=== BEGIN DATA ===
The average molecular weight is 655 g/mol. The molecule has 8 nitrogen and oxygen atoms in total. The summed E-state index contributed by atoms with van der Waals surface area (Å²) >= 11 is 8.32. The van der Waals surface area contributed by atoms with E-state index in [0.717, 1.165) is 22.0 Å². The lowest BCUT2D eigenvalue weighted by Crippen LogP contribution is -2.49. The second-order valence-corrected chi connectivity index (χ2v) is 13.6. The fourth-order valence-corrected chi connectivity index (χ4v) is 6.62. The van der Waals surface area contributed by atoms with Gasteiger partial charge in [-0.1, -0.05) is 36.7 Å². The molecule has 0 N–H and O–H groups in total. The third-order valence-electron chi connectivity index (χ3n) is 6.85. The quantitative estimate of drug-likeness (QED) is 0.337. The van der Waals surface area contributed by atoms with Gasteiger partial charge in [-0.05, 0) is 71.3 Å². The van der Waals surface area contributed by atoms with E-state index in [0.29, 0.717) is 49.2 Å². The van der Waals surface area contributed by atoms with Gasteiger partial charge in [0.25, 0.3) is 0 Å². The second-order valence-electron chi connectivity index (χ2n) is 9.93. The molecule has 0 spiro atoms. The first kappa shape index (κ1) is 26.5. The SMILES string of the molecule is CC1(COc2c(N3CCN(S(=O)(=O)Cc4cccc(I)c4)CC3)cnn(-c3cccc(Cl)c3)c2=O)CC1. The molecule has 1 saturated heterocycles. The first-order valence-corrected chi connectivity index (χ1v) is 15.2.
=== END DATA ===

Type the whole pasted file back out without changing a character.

The average molecular weight is 655 g/mol. The molecule has 8 nitrogen and oxygen atoms in total. The summed E-state index contributed by atoms with van der Waals surface area (Å²) >= 11 is 8.32. The van der Waals surface area contributed by atoms with E-state index in [0.717, 1.165) is 22.0 Å². The lowest BCUT2D eigenvalue weighted by Crippen LogP contribution is -2.49. The second-order valence-corrected chi connectivity index (χ2v) is 13.6. The fourth-order valence-corrected chi connectivity index (χ4v) is 6.62. The van der Waals surface area contributed by atoms with Gasteiger partial charge in [-0.1, -0.05) is 36.7 Å². The molecule has 0 N–H and O–H groups in total. The third-order valence-electron chi connectivity index (χ3n) is 6.85. The quantitative estimate of drug-likeness (QED) is 0.337. The van der Waals surface area contributed by atoms with Gasteiger partial charge in [-0.05, 0) is 71.3 Å². The van der Waals surface area contributed by atoms with E-state index in [0.29, 0.717) is 49.2 Å². The van der Waals surface area contributed by atoms with Gasteiger partial charge in [0.25, 0.3) is 0 Å². The second-order valence-electron chi connectivity index (χ2n) is 9.93. The molecule has 0 spiro atoms. The first kappa shape index (κ1) is 26.5. The SMILES string of the molecule is CC1(COc2c(N3CCN(S(=O)(=O)Cc4cccc(I)c4)CC3)cnn(-c3cccc(Cl)c3)c2=O)CC1. The molecule has 1 saturated heterocycles. The first-order valence-corrected chi connectivity index (χ1v) is 15.2.